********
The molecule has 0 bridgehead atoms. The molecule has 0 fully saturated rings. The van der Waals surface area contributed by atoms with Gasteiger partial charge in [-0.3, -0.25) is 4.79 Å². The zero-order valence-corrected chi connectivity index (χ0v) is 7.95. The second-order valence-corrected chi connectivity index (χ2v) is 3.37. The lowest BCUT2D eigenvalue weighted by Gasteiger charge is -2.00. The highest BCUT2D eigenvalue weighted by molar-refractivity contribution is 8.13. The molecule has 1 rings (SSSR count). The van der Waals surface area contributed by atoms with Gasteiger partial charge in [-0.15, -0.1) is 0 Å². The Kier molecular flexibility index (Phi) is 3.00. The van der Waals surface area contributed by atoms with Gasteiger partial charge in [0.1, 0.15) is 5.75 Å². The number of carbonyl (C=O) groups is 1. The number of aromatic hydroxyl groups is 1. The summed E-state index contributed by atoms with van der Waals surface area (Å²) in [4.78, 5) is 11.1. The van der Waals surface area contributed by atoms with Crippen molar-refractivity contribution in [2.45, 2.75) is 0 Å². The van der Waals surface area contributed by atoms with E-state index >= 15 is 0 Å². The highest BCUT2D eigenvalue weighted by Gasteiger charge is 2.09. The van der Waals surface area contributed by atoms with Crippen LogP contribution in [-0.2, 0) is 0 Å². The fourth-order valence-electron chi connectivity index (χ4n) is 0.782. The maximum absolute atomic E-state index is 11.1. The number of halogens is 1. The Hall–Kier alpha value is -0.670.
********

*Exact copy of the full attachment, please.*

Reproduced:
The molecule has 0 bridgehead atoms. The molecule has 0 fully saturated rings. The van der Waals surface area contributed by atoms with Gasteiger partial charge in [-0.3, -0.25) is 4.79 Å². The zero-order valence-corrected chi connectivity index (χ0v) is 7.95. The second-order valence-corrected chi connectivity index (χ2v) is 3.37. The lowest BCUT2D eigenvalue weighted by Gasteiger charge is -2.00. The highest BCUT2D eigenvalue weighted by molar-refractivity contribution is 8.13. The molecule has 1 rings (SSSR count). The van der Waals surface area contributed by atoms with Gasteiger partial charge in [-0.15, -0.1) is 0 Å². The Kier molecular flexibility index (Phi) is 3.00. The van der Waals surface area contributed by atoms with Gasteiger partial charge in [0.1, 0.15) is 5.75 Å². The number of carbonyl (C=O) groups is 1. The number of aromatic hydroxyl groups is 1. The summed E-state index contributed by atoms with van der Waals surface area (Å²) in [4.78, 5) is 11.1. The van der Waals surface area contributed by atoms with Crippen molar-refractivity contribution in [2.45, 2.75) is 0 Å². The van der Waals surface area contributed by atoms with E-state index >= 15 is 0 Å². The highest BCUT2D eigenvalue weighted by Gasteiger charge is 2.09. The van der Waals surface area contributed by atoms with Crippen LogP contribution in [-0.2, 0) is 0 Å². The fourth-order valence-electron chi connectivity index (χ4n) is 0.782. The maximum absolute atomic E-state index is 11.1. The number of halogens is 1. The Hall–Kier alpha value is -0.670.